Post Traumatic Stress Disorder (PTSD) is a mental health condition triggered by experiencing or witnessing a traumatic event. This traumatic event can damage the mind and body because it shook the foundations of the very soul. Unfortunately, there is not much that western medicine can offer to help those suffering from PTSD except give them anti-depressants. But did you know that anti-depressants have many side-effects, some of which can render a person completely numb and devoid of feelings and in worse case scenarios more depression (prozac, zoloft, risperdal, lamictal, valium)? After all they have been through, do we want such sufferers to go on barely existing?
And yes, PTSD sufferers are offered psychotherapy as a mode of treatment. But there is a flaw to this. Though there are PTSD patients ranging from all demographics, most are known to be soldiers. The military culture does not promote soldiers to get psychotherapy or any other such help. It would be perceived as a weakness. Veterans of older generations (Vietnam War, Korean War) do not help this view of weakness either because they criticize the Iraq War veterans for being “pansies” and “whiners” or because they believe that they had it harder than the younger generation. With this constant backlash from fellow soldiers and veterans, how is offering psychotherapy going to help a soldier in need? They already have difficulty admitting that they have PTSD, let alone admitting that they need help for it.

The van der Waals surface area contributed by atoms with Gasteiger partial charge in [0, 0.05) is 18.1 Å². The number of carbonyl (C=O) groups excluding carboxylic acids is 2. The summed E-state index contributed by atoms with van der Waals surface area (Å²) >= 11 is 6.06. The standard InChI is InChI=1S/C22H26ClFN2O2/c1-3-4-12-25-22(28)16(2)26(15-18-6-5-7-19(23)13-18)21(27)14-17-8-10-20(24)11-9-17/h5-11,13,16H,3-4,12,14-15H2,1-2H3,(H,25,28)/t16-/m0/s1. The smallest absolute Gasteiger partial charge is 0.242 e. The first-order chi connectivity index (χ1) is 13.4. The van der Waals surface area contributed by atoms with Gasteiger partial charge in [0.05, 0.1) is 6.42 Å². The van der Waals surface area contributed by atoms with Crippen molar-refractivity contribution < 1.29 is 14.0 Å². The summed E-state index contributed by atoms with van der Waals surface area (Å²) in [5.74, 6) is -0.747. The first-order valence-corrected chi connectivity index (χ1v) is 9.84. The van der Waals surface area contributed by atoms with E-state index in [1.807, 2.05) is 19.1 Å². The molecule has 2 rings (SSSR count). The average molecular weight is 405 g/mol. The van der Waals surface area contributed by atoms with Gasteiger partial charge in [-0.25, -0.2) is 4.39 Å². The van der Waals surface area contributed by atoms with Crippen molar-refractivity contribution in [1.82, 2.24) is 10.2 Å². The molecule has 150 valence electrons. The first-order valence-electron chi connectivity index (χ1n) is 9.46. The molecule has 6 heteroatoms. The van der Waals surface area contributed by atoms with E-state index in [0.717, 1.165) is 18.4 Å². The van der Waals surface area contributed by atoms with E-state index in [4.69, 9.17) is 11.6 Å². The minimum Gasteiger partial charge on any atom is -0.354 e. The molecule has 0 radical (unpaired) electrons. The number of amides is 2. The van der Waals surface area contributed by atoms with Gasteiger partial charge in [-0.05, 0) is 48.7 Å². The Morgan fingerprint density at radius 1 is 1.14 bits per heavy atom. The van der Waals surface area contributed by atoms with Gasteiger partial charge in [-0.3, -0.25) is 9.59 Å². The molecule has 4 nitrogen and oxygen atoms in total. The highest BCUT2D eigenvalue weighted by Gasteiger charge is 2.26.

PTSD is a symptom of soldiers continuing to be soldiers. They may not be at war but they continue to fight a war within. We must also recognize that each soldier’s trauma stems from different events and must not be compared with others.
“It f**kin’ pisses me off when I hear other guys [Army soldiers] comparing their time in Iraq with mine. They act like they know me when they don’t know sh*t.” -Army Iraq War Veteran
In the above quote, the veteran was explaining to me how frustrated he was that those who had been safely ensconced in the back during the war, dared to compare their experiences of Iraq when he had been in the front line watching his brothers die. Though it may not be a fair on his part to compare his time with the others, but this is the typical feeling amongst most soldiers. They feel angry and withdrawn all the time. Their good and bad days come erratically like waves crashing against the rocks. Some withdraw into themselves feeling guilty (sometimes because they killed someone or because they survived and their fellow soldier didn’t). Some overly boast about their conquests. Some are just plain angry. However they deal with it, the root of the cause is the same: war was traumatic.
So how do you treat these proud soldiers who need help? The answer comes in the form of ear acupuncture. Ear acupuncture is very effective at calming the nervous system down thus relieving stress and pain. An added benefit is that there are few needles and because they are in the ear, patients cannot see them, which reduces any chance of adding to their trauma. The other benefit of ear acupuncture for PTSD is that it does not require the soldier to have to talk about their feelings. They can chooses to speak about their experiences or they can merely sit or lie there with the needles for 30 meditative minutes. One soldier I treated told me that it was the first time in a long time that they had ever felt so calm since being in the service. It helped them to let go.
If you or anybody you know needs treatment for PTSD or you are curious about it, please contact me at 562-473-5371 and ask for Grace.